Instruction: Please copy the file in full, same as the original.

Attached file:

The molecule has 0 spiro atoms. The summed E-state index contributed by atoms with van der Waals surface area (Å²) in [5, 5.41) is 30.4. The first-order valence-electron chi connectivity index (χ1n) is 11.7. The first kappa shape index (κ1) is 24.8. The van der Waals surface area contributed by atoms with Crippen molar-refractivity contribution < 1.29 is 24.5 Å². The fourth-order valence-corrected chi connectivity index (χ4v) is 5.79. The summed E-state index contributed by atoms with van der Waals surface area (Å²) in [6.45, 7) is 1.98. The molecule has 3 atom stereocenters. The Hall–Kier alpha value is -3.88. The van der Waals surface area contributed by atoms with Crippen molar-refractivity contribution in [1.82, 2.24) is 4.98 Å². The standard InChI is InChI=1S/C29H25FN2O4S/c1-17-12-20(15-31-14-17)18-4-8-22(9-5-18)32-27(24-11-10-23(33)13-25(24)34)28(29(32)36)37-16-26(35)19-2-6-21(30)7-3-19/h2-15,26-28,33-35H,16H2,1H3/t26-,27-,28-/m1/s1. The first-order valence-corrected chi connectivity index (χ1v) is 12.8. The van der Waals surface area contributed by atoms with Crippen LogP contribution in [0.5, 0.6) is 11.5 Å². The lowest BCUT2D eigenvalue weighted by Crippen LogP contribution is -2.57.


The molecule has 0 spiro atoms. The summed E-state index contributed by atoms with van der Waals surface area (Å²) in [5, 5.41) is 30.4. The first-order valence-electron chi connectivity index (χ1n) is 11.7. The first kappa shape index (κ1) is 24.8. The van der Waals surface area contributed by atoms with Crippen molar-refractivity contribution < 1.29 is 24.5 Å². The fourth-order valence-corrected chi connectivity index (χ4v) is 5.79. The summed E-state index contributed by atoms with van der Waals surface area (Å²) in [6.45, 7) is 1.98. The molecule has 3 atom stereocenters. The Hall–Kier alpha value is -3.88. The van der Waals surface area contributed by atoms with Crippen molar-refractivity contribution in [1.82, 2.24) is 4.98 Å². The standard InChI is InChI=1S/C29H25FN2O4S/c1-17-12-20(15-31-14-17)18-4-8-22(9-5-18)32-27(24-11-10-23(33)13-25(24)34)28(29(32)36)37-16-26(35)19-2-6-21(30)7-3-19/h2-15,26-28,33-35H,16H2,1H3/t26-,27-,28-/m1/s1. The first-order valence-corrected chi connectivity index (χ1v) is 12.8. The van der Waals surface area contributed by atoms with Crippen LogP contribution in [0.5, 0.6) is 11.5 Å². The lowest BCUT2D eigenvalue weighted by Crippen LogP contribution is -2.57.